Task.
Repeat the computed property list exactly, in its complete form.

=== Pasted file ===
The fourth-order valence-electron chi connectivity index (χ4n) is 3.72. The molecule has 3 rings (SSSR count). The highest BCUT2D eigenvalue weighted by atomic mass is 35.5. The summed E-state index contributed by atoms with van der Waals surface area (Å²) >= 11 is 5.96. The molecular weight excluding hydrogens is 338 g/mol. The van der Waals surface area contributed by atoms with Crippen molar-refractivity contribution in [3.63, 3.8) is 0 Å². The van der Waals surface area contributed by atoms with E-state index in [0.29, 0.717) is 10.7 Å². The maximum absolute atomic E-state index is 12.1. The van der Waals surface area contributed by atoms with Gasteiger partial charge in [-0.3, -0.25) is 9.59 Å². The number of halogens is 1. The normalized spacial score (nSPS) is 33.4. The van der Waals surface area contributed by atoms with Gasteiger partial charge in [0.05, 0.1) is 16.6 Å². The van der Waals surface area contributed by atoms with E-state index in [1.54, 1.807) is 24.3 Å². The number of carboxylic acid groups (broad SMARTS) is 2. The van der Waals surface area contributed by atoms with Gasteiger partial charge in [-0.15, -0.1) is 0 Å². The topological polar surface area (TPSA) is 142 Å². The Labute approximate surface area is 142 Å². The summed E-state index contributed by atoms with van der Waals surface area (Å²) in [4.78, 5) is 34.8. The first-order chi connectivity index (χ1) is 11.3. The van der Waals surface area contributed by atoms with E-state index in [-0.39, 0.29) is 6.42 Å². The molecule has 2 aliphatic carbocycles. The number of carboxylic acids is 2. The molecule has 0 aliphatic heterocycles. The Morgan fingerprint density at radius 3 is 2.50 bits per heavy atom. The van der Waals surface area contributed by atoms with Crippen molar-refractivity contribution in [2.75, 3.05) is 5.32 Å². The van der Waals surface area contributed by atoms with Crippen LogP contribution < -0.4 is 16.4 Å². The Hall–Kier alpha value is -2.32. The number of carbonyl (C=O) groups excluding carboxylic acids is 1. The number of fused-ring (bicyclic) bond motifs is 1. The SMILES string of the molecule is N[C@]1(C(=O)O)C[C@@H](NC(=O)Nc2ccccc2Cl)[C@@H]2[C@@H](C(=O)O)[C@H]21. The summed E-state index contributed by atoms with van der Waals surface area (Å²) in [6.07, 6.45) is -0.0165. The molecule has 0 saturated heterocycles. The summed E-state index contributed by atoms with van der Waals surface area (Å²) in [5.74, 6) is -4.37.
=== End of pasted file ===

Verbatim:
The fourth-order valence-electron chi connectivity index (χ4n) is 3.72. The molecule has 3 rings (SSSR count). The highest BCUT2D eigenvalue weighted by atomic mass is 35.5. The summed E-state index contributed by atoms with van der Waals surface area (Å²) >= 11 is 5.96. The molecular weight excluding hydrogens is 338 g/mol. The van der Waals surface area contributed by atoms with Crippen molar-refractivity contribution in [3.63, 3.8) is 0 Å². The van der Waals surface area contributed by atoms with E-state index in [0.29, 0.717) is 10.7 Å². The maximum absolute atomic E-state index is 12.1. The van der Waals surface area contributed by atoms with Gasteiger partial charge in [-0.3, -0.25) is 9.59 Å². The number of halogens is 1. The normalized spacial score (nSPS) is 33.4. The van der Waals surface area contributed by atoms with Gasteiger partial charge in [0.05, 0.1) is 16.6 Å². The van der Waals surface area contributed by atoms with E-state index in [1.54, 1.807) is 24.3 Å². The number of carboxylic acid groups (broad SMARTS) is 2. The van der Waals surface area contributed by atoms with Gasteiger partial charge in [-0.15, -0.1) is 0 Å². The topological polar surface area (TPSA) is 142 Å². The Labute approximate surface area is 142 Å². The summed E-state index contributed by atoms with van der Waals surface area (Å²) in [4.78, 5) is 34.8. The first-order chi connectivity index (χ1) is 11.3. The van der Waals surface area contributed by atoms with E-state index in [-0.39, 0.29) is 6.42 Å². The molecule has 2 aliphatic carbocycles. The number of carboxylic acids is 2. The molecule has 0 aliphatic heterocycles. The Morgan fingerprint density at radius 3 is 2.50 bits per heavy atom. The van der Waals surface area contributed by atoms with Crippen molar-refractivity contribution in [2.75, 3.05) is 5.32 Å². The van der Waals surface area contributed by atoms with Crippen LogP contribution < -0.4 is 16.4 Å². The Hall–Kier alpha value is -2.32. The number of carbonyl (C=O) groups excluding carboxylic acids is 1. The number of fused-ring (bicyclic) bond motifs is 1. The SMILES string of the molecule is N[C@]1(C(=O)O)C[C@@H](NC(=O)Nc2ccccc2Cl)[C@@H]2[C@@H](C(=O)O)[C@H]21. The summed E-state index contributed by atoms with van der Waals surface area (Å²) in [6.07, 6.45) is -0.0165. The molecule has 0 saturated heterocycles. The summed E-state index contributed by atoms with van der Waals surface area (Å²) in [5.74, 6) is -4.37.